We are looking for value here, and, in development, time equals money. So, for the scope of this comparison, let's stick to three of the most common developmental time sinks when securing a website:

    • SSL integration
    • Spam protection
    • Payment Card Industry Data Security Standard compliance
    SSLs

    If you have a website or are planning one, an SSL (Secure Sockets Layer) certificate should be on your list of considerations. SSLs do a lot of work for websites. They add a layer of encryption over the information sent to and from your site (HTTPS). This layer of encryption is so important that all major web browsers tell users whether or not a site is using an SSL and Google gives higher ratings to sites with SSLs in their search algorithms.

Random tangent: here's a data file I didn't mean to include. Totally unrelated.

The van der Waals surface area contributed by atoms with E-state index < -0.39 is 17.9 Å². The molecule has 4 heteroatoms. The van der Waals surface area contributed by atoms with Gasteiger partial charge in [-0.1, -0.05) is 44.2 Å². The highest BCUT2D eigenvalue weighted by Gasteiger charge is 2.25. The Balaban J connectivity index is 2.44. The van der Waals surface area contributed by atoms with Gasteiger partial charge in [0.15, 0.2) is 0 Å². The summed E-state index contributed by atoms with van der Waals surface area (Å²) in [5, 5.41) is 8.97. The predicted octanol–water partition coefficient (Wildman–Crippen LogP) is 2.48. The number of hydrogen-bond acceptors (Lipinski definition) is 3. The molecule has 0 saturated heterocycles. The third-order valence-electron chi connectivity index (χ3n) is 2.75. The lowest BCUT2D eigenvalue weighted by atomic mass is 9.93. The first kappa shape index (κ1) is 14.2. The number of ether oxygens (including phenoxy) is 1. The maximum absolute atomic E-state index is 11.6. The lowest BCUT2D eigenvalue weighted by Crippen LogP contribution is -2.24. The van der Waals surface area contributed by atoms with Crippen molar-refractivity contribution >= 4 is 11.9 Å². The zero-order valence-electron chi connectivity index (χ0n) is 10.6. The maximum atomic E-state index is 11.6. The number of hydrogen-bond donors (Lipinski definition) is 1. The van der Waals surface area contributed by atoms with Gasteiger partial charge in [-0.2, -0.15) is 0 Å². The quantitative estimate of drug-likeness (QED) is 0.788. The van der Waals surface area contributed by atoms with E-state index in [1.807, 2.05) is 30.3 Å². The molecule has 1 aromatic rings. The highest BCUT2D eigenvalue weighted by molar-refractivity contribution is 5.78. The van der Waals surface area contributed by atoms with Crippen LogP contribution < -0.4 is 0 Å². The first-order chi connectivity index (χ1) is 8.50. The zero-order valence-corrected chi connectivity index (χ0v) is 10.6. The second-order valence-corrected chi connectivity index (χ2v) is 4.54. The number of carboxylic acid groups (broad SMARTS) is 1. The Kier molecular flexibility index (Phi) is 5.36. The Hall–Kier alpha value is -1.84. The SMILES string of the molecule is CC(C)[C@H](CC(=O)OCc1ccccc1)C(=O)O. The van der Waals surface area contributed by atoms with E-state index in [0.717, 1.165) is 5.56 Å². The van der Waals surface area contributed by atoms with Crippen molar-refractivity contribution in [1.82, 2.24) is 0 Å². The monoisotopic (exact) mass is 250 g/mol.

Needless to say, the easier a CMS makes integrating an SSL, the better it is for your site and bottom line—more traffic equals more conversions. Keep in mind, no matter what features a CMS offers, you will need someone with the know-how to install the SSL certificate on your web server.

    WordPress
    WordPress has been around the block and knows SSLs are important to its customers. While having minimal core features to help with the SSL integration, there are free and easy-to-install plugins that help with this and can be used with very little coding knowledge.

    Kentico
    Configuring Kentico for an SSL is as easy as clicking a checkbox and checking for any mixed content warnings in the web browser. Minimal developer time is needed for this task, so more time can be used to get that SSL working to improve your search engine optimization.

    Drupal